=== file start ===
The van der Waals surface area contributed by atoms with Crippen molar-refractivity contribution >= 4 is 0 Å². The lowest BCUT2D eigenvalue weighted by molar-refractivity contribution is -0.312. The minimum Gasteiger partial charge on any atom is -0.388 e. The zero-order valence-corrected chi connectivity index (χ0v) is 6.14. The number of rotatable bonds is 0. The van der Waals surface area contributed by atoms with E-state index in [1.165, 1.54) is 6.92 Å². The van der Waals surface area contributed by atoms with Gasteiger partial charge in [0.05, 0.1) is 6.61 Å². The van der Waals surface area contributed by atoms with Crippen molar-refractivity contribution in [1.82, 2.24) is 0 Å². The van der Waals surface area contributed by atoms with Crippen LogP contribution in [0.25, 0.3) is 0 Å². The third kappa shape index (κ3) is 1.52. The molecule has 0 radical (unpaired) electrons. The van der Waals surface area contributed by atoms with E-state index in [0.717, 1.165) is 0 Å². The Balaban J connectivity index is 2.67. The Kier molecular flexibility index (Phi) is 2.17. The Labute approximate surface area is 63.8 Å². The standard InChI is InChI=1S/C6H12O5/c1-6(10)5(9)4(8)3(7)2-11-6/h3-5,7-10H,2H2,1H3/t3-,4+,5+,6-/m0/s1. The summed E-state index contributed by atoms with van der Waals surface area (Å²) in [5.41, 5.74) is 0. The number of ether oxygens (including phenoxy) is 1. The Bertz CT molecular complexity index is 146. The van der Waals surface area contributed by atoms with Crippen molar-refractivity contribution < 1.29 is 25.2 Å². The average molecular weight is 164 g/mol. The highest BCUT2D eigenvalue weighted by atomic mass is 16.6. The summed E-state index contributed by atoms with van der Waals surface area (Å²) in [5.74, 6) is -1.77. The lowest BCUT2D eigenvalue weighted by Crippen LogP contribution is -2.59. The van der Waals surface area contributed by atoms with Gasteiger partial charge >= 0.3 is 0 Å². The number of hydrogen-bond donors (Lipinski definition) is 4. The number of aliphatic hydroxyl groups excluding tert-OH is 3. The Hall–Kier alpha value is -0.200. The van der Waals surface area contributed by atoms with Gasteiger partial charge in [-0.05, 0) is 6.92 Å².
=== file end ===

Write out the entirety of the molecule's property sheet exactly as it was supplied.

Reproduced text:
The van der Waals surface area contributed by atoms with Crippen molar-refractivity contribution >= 4 is 0 Å². The lowest BCUT2D eigenvalue weighted by molar-refractivity contribution is -0.312. The minimum Gasteiger partial charge on any atom is -0.388 e. The zero-order valence-corrected chi connectivity index (χ0v) is 6.14. The number of rotatable bonds is 0. The van der Waals surface area contributed by atoms with E-state index in [1.165, 1.54) is 6.92 Å². The van der Waals surface area contributed by atoms with Gasteiger partial charge in [0.05, 0.1) is 6.61 Å². The van der Waals surface area contributed by atoms with Crippen molar-refractivity contribution in [1.82, 2.24) is 0 Å². The van der Waals surface area contributed by atoms with Crippen LogP contribution in [0.25, 0.3) is 0 Å². The third kappa shape index (κ3) is 1.52. The molecule has 0 radical (unpaired) electrons. The van der Waals surface area contributed by atoms with E-state index in [0.717, 1.165) is 0 Å². The Balaban J connectivity index is 2.67. The Kier molecular flexibility index (Phi) is 2.17. The Labute approximate surface area is 63.8 Å². The standard InChI is InChI=1S/C6H12O5/c1-6(10)5(9)4(8)3(7)2-11-6/h3-5,7-10H,2H2,1H3/t3-,4+,5+,6-/m0/s1. The summed E-state index contributed by atoms with van der Waals surface area (Å²) in [5.41, 5.74) is 0. The number of ether oxygens (including phenoxy) is 1. The Bertz CT molecular complexity index is 146. The van der Waals surface area contributed by atoms with Crippen molar-refractivity contribution < 1.29 is 25.2 Å². The average molecular weight is 164 g/mol. The highest BCUT2D eigenvalue weighted by atomic mass is 16.6. The summed E-state index contributed by atoms with van der Waals surface area (Å²) in [5.74, 6) is -1.77. The lowest BCUT2D eigenvalue weighted by Crippen LogP contribution is -2.59. The van der Waals surface area contributed by atoms with Gasteiger partial charge >= 0.3 is 0 Å². The number of hydrogen-bond donors (Lipinski definition) is 4. The number of aliphatic hydroxyl groups excluding tert-OH is 3. The Hall–Kier alpha value is -0.200. The van der Waals surface area contributed by atoms with Gasteiger partial charge in [-0.05, 0) is 6.92 Å².